Making music louder is simply not enough for modern styles. M-MAX Multiband Limiter not only provides incredible levels of loudness, but also balances the spectrum and adds character, and all this contributes to the overall level of sound quality.
Global Limiter Section:
Threshold - sets the global limiting threshold as a reference threshold for the 4 bands. Once set, any signal that goes above the threshold is limited, and gain is automatically made up by the same factor; i.e., if Threshold is set to -3dB, then automatic makeup gain will accordingly be 3dB. Next to The Threshold fader is located on the Input Meter, allowing easy adjustment with reference to input signal. If you do not have enough input volume, use the Input Gain control before working with the limiter. To the right of the Input Meter is a The Attenuation Meter is displays the overall (wideband) attenuation.
The Lookahead - chooser affects how quickly Limiter will respond to peaks that require compression. Shorter Lookahead times allow for more compression, but with an increase in distortion — particularly in the bass.
Oversampling - running the internal limiting process at a sample rate that is two, three or four times higher than the host's sample rate.
Master Release - The Release knob adjusts how long it takes for Limiter to return to normal operation after the signal falls below the ceiling. With Softening enabled, Limiter analyzes the incoming signal and sets an appropriate release time automatically.
Softening - depends on your release settings and slightly increases the desired time value depending on the average gain reduction.
Clipper Mode - allows you to choose between from the most transparent but Hard clip, medium, and to the softest but saturated.
Ceiling - fader sets maximum output level, scaling the output signal to reach the out ceiling value but not exceed it. If your incoming signal level has no peaks that are higher than the ceiling, Limiter will have no effect. Next to The Ceiling fader is located on the Output Meter.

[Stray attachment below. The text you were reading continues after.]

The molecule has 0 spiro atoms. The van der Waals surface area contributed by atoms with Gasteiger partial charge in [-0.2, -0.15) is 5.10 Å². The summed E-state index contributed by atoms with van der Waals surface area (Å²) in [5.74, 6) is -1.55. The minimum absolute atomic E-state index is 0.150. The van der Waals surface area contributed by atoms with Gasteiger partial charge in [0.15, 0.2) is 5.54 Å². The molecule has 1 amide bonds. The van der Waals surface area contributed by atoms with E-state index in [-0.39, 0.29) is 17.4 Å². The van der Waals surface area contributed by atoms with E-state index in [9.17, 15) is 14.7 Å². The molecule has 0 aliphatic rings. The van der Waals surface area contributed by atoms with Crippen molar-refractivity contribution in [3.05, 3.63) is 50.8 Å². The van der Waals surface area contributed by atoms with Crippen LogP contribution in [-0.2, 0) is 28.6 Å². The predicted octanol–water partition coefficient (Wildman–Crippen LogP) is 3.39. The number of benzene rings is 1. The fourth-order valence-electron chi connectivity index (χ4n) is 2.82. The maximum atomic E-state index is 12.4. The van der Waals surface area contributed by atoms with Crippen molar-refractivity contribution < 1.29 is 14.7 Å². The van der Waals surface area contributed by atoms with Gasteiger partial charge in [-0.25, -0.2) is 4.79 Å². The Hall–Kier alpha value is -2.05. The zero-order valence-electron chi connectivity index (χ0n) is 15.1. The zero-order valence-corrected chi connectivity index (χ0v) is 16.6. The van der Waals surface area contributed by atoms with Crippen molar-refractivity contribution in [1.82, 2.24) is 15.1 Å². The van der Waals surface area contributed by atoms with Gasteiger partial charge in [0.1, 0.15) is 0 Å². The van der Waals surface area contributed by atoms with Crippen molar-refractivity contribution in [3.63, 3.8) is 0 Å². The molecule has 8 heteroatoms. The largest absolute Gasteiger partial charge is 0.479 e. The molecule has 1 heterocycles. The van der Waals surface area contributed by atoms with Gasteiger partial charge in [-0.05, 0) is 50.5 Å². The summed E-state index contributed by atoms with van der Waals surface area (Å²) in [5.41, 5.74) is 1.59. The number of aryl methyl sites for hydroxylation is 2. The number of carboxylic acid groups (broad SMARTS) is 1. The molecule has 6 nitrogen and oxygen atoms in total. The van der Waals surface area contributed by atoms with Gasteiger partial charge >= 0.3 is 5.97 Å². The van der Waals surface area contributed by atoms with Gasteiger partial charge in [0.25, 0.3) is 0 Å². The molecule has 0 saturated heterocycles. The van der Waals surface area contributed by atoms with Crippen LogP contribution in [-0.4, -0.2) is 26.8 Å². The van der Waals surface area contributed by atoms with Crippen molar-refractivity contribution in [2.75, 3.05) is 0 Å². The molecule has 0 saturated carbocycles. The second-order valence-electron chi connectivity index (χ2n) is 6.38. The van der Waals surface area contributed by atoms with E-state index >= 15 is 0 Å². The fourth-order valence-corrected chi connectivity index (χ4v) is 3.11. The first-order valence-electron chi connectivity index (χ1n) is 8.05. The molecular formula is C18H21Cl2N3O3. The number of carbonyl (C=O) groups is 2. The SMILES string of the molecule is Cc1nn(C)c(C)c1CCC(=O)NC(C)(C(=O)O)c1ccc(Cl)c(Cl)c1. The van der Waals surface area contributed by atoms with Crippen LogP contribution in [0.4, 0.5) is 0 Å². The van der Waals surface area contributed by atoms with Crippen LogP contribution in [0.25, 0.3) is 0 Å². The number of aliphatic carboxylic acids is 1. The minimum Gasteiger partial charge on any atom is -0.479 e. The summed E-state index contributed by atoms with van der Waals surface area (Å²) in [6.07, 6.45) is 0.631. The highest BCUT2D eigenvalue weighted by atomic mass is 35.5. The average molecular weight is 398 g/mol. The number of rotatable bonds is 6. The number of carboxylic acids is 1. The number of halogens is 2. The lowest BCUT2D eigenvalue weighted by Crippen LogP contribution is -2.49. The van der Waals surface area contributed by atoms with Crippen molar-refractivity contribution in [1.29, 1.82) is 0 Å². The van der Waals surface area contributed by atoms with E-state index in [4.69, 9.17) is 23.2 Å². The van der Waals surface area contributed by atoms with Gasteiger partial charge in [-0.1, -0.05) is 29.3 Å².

Filter Mode -
LR4 Fourth order Linkwitz–Riley crossover, are probably today's most commonly used type of audio crossover. They are constructed by cascading two 2nd-order Butterworth filters. Their steepness is 24 dB/octave (80 dB/decade). The phase difference amounts to 360°, i.e. the two drives appear in phase, albeit with a full period time delay for the low-pass section.
LR8 Eighth order Linkwitz–Riley crossover have a very steep, 48 dB/octave (160 dB/decade) slope.
Along the lower edge of the graphic display are 3 crossover displays (Low, mid, High). These can be dragged to adjust the crossovers
The Crossover frequency adjustment controls:
Gain - controls the total gain of each frequency band.
Priority - adjusts the relative limiting across the bands. Raising Priority applies less attenuation to the respective bands (in relation to other bands) while maintaining the same overall limiting; lowering Priority results in more attenuation applied to the respective bands. It’s important to remember that Priority settings are RELATIVE between bands. This means that if all bands are set to the same non-zero priority, it has the same effect as setting all priorities to 0.
Release (per Bands) - The per band Release sets the reference Release time for each band.
THE GRAPHIC DISPLAY has the ability to control:
Gain of each frequency band (Click with the left mouse button and move to the up and down)
Crossover (Sift + Click with the left mouse button and move to the right and to the left)
On the Back Panel are Stereo Inputs / Outputs, SideChain Inputs and Attenuation CV Outputs for all Bands.